Reading The Ruby Programming Language was a great experience — like revisiting a country I thought I knew intimately, but with expert tour guides who showed me whole new landscapes. It's also a good primer on what's changing in Ruby 1.9.
One of my favorite discoveries was Ruby's autoload method. Using autoload, you can associate a constant with a filename to be loaded the first time that constant is referenced, like so:
autoload :BCrypt, 'bcrypt'
autoload :Digest, 'digest/sha2'
The first time the interpreter encounters the constant BCrypt, it will load the file 'bcrypt' from Ruby's current load path, which it assumes will contain the definition of that constant. (Note that autoload takes the name of the constant, in symbol form, not the constant itself).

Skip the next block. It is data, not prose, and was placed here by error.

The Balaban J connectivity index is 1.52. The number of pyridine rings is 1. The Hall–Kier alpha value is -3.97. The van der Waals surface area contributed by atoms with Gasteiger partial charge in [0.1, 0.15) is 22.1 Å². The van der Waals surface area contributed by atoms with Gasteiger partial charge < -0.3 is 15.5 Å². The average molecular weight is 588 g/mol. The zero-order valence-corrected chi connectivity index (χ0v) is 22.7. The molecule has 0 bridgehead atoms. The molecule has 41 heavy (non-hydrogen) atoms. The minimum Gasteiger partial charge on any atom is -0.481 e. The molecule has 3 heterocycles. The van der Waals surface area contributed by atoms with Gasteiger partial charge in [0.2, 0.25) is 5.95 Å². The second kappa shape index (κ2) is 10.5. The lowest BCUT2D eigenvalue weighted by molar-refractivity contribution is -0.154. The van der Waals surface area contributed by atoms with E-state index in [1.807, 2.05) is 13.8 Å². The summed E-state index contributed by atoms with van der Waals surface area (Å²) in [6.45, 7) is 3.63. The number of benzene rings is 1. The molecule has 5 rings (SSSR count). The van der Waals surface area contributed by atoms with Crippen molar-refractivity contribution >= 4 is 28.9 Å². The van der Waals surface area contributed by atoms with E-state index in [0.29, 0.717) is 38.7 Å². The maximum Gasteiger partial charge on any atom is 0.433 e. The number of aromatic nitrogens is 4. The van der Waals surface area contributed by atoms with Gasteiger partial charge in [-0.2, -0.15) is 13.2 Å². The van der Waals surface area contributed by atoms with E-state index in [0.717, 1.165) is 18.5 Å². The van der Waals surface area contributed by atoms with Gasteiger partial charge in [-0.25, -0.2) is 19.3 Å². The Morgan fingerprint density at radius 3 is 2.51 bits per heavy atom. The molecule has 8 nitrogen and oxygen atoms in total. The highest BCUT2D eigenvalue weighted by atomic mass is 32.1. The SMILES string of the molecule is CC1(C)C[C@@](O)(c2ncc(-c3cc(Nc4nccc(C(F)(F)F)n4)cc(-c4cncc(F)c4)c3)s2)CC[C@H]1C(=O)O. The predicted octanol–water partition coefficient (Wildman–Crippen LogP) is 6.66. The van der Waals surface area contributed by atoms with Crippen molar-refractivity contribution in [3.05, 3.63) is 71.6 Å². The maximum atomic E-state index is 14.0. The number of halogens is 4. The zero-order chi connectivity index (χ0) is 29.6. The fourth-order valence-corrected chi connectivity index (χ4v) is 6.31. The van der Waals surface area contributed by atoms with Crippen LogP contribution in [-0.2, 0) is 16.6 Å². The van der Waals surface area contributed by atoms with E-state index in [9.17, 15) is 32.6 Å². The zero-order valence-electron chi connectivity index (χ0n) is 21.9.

Here's an example of how useful it can be. OtherInbox uses beanstalkd in a few places where we haven't yet migrated to SQS. I was loading the beanstalk client with a Rails initializer, 'config/initializers/beanstalk.rb':
BEANSTALK = Beanstalk::Pool.new(['localhost:11300'])
Making this initial connection on our production server takes five seconds or more each time I restarted the app or dropped into the console. That doesn't sound like much but when you're doing that a few times a day, it starts to add up. So I moved the beanstalk code out of the initializer and into 'lib/etc/load_beanstalk.rb'. I placed all of my autoloads in a single initializer, 'config/initializers/autoload.rb'. For beanstalk, the statement is:
autoload :BEANSTALK, 'etc/load_beanstalk'
Now, the app starts more quickly, and even better, this library doesn't get loaded into memory by parts of the app that don't need it.